Buffalo Trace Distillery faces class action over mysteriously missing words

Marketing Goggles

Bourbon lovers from Missouri, Florida, North Carolina and New York uncorked a number of claims in the Eastern District of Missouri against Buffalo Trace Distillery and related entities. In their January 2017 class action, the plaintiffs, representing bourbon lovers everywhere, accused Buffalo Trace of fiddling with the packaging of its “Old Charter” brand in a misleading way.

According to the plaintiffs, Old Charter misleadingly represented itself as an eight-year-aged bourbon, even though the company stopped aging the product for that length of time sometime in 2014. The misrepresentation was alleged to appear in three separate places on the product label: “on the neck, on its own label on the top of the body, and in the text portion which reads ‘gently matured for eight seasons in century old brick warehouses.’”

Goes Down Rough

The boldest misrepresentation, according to the complaint, was the printing on the neck of the bottle. Previously, the label had read “Aged 8 Years.” Now, it simply reads “8.”

“This deceptive change fails to inform anyone that Defendants’ product is now composed of cheaper and lower-quality bourbon,” the plaintiffs claim. How do they know? A number of testimonials are cited in the action, noting a marked drop in the quality of the bourbon around the time of the label change.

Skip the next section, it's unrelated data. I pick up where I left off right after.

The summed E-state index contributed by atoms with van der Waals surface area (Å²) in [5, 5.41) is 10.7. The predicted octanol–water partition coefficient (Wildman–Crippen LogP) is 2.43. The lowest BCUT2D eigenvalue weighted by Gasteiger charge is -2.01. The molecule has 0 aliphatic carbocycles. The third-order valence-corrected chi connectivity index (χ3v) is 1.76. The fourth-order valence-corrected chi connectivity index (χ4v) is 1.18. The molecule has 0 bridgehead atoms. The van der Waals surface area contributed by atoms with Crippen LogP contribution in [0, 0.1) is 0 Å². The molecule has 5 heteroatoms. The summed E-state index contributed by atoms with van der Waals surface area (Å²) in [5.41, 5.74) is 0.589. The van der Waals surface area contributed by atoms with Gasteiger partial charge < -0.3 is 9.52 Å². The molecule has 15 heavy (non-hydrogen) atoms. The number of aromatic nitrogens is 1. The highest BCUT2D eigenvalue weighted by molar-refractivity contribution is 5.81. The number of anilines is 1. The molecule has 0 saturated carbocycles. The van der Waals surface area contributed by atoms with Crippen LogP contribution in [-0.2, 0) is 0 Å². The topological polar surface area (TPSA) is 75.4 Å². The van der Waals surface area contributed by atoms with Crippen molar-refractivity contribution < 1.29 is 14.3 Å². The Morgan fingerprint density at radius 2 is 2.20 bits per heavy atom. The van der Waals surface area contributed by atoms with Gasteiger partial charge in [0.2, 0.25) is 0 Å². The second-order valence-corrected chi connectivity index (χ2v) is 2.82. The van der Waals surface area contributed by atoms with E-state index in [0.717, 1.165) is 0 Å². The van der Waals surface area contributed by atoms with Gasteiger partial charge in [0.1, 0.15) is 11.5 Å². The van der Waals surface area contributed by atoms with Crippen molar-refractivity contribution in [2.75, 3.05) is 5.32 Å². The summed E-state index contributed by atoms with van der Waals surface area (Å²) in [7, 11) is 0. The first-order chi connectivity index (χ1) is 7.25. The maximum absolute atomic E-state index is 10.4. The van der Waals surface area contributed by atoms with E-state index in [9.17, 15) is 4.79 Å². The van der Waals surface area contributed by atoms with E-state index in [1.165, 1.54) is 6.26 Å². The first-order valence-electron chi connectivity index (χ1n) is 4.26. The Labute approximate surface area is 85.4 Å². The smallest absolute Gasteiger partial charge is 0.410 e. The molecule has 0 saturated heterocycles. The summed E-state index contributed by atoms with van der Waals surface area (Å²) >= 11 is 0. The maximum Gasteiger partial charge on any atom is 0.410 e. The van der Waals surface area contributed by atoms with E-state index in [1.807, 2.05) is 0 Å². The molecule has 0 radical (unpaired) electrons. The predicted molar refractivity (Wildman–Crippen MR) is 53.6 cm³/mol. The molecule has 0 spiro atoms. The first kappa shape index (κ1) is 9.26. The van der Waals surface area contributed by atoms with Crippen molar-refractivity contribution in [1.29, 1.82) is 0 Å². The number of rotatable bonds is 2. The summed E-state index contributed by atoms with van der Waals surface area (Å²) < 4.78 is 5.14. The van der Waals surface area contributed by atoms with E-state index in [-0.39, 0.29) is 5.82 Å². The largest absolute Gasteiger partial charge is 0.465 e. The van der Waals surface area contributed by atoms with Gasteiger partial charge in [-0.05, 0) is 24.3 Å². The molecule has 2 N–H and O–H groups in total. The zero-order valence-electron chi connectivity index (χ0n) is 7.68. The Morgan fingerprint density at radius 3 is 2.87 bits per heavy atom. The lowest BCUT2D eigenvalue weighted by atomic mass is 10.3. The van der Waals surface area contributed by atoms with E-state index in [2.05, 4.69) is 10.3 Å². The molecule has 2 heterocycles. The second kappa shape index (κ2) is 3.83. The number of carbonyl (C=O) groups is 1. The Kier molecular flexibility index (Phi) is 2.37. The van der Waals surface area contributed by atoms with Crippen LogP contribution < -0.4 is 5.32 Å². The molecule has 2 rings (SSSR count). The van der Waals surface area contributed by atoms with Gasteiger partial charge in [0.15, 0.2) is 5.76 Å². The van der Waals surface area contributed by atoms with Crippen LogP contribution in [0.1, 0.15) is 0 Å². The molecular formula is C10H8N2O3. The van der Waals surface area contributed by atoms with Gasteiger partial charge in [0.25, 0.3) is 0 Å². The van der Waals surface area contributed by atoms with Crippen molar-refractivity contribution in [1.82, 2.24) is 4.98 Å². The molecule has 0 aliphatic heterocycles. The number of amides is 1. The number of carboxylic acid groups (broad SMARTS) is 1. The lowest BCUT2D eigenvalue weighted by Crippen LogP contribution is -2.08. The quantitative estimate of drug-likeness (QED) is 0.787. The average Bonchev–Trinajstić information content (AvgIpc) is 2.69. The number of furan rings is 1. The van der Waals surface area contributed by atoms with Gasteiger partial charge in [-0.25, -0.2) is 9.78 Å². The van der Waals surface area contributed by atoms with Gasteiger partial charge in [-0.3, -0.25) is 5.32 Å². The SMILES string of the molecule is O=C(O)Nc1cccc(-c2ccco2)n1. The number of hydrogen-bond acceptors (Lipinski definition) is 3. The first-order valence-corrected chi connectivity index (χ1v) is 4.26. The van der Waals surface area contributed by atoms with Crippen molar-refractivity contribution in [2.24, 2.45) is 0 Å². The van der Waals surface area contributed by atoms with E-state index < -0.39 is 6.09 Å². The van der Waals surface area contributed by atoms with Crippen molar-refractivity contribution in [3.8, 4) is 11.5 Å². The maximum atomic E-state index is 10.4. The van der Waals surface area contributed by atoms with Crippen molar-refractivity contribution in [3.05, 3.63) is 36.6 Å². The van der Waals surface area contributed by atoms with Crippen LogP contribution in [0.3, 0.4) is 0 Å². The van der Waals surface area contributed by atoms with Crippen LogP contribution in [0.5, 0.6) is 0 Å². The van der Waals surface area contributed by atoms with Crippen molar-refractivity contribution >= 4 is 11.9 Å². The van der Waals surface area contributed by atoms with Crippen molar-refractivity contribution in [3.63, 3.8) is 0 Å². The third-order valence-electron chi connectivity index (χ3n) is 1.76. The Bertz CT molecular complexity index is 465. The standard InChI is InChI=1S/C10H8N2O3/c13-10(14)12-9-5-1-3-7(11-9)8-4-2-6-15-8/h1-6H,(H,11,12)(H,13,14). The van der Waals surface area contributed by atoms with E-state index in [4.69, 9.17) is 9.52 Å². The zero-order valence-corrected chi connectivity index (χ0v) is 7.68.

The plaintiffs brought several barrels’ worth of charges, including violation of the Missouri Merchandising Practices Act, deceptive acts or practices and false advertising under New York General Business Law, violation of the Florida Deceptive and Unfair Trade Practices Act, violation of the South Carolina Unfair Trade Practices Act, unjust enrichment, breach of express warranty, breach of implied warranty of merchantability, fraud, and negligent misrepresentation.

The Takeaway

Buffalo Trace moved to dismiss, asserting that no reasonable consumer would believe, simply from the unadorned 8 on the label, that Old Charter is aged for eight years. In February 2018, the district court allowed the central counts to survive.

“The Court cannot conclude as a matter of law and at this stage of the litigation that the packaging is not misleading, particularly in light of Plaintiffs’ allegations that previously, Old Charter was aged 8 years,” the court noted. “Consumers may just as likely have seen the 8, and based on previous purchase, thought the 8 represented the years of aging.” 

Buffalo Trace also asserted that the bourbon lovers brought a prohibited attack on the Alcohol Tax and Trade Bureau’s original approval of the label and that compliance with federal regulations provided a safe harbor from the charges. The court responded that the deceptive acts in question were broader than the regulated activity, rendering the safe harbor moot.

Other charges, including the Magnuson-Moss claims and implied warranty claims, were denied; the unjust enrichment and fraud charges survived.